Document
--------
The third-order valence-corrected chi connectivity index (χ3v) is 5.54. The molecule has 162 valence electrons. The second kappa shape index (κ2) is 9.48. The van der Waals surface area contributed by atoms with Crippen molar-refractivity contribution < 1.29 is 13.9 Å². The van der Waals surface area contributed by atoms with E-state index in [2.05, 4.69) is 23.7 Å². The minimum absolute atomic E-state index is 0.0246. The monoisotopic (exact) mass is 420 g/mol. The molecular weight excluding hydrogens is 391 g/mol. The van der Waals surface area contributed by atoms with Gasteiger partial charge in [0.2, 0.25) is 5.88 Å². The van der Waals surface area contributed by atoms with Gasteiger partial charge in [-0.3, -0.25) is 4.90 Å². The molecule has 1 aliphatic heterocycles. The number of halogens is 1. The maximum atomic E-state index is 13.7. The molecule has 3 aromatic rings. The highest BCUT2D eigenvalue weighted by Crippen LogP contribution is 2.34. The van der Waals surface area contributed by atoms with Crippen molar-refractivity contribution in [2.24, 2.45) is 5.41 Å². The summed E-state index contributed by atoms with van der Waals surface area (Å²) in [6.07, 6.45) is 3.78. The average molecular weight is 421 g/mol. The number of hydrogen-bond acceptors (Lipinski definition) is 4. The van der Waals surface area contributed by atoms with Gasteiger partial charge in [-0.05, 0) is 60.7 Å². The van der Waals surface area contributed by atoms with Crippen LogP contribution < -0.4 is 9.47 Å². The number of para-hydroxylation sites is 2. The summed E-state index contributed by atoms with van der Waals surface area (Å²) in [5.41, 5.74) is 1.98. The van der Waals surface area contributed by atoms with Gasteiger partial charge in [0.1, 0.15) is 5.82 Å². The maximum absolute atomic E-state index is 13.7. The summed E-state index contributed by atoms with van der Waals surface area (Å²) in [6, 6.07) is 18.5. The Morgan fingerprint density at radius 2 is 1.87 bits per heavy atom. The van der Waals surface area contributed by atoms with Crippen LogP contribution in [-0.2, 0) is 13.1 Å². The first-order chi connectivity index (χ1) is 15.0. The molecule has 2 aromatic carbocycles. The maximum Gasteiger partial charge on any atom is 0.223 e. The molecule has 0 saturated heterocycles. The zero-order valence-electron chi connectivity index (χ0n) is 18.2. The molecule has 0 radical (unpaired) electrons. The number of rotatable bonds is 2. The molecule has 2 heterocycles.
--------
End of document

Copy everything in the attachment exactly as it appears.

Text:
The third-order valence-corrected chi connectivity index (χ3v) is 5.54. The molecule has 162 valence electrons. The second kappa shape index (κ2) is 9.48. The van der Waals surface area contributed by atoms with Crippen molar-refractivity contribution < 1.29 is 13.9 Å². The van der Waals surface area contributed by atoms with E-state index in [2.05, 4.69) is 23.7 Å². The minimum absolute atomic E-state index is 0.0246. The monoisotopic (exact) mass is 420 g/mol. The molecular weight excluding hydrogens is 391 g/mol. The van der Waals surface area contributed by atoms with Gasteiger partial charge in [0.2, 0.25) is 5.88 Å². The van der Waals surface area contributed by atoms with Gasteiger partial charge in [-0.3, -0.25) is 4.90 Å². The molecule has 1 aliphatic heterocycles. The number of halogens is 1. The maximum atomic E-state index is 13.7. The molecule has 3 aromatic rings. The highest BCUT2D eigenvalue weighted by Crippen LogP contribution is 2.34. The van der Waals surface area contributed by atoms with Crippen molar-refractivity contribution in [2.24, 2.45) is 5.41 Å². The summed E-state index contributed by atoms with van der Waals surface area (Å²) in [6.07, 6.45) is 3.78. The average molecular weight is 421 g/mol. The number of hydrogen-bond acceptors (Lipinski definition) is 4. The van der Waals surface area contributed by atoms with Gasteiger partial charge in [-0.05, 0) is 60.7 Å². The van der Waals surface area contributed by atoms with Crippen LogP contribution < -0.4 is 9.47 Å². The number of para-hydroxylation sites is 2. The summed E-state index contributed by atoms with van der Waals surface area (Å²) in [5.41, 5.74) is 1.98. The van der Waals surface area contributed by atoms with Gasteiger partial charge in [0.1, 0.15) is 5.82 Å². The maximum absolute atomic E-state index is 13.7. The summed E-state index contributed by atoms with van der Waals surface area (Å²) in [6, 6.07) is 18.5. The Morgan fingerprint density at radius 2 is 1.87 bits per heavy atom. The van der Waals surface area contributed by atoms with Crippen LogP contribution in [-0.2, 0) is 13.1 Å². The first-order chi connectivity index (χ1) is 15.0. The molecule has 2 aromatic carbocycles. The maximum Gasteiger partial charge on any atom is 0.223 e. The molecule has 0 saturated heterocycles. The zero-order valence-electron chi connectivity index (χ0n) is 18.2. The molecule has 0 radical (unpaired) electrons. The number of rotatable bonds is 2. The molecule has 2 heterocycles.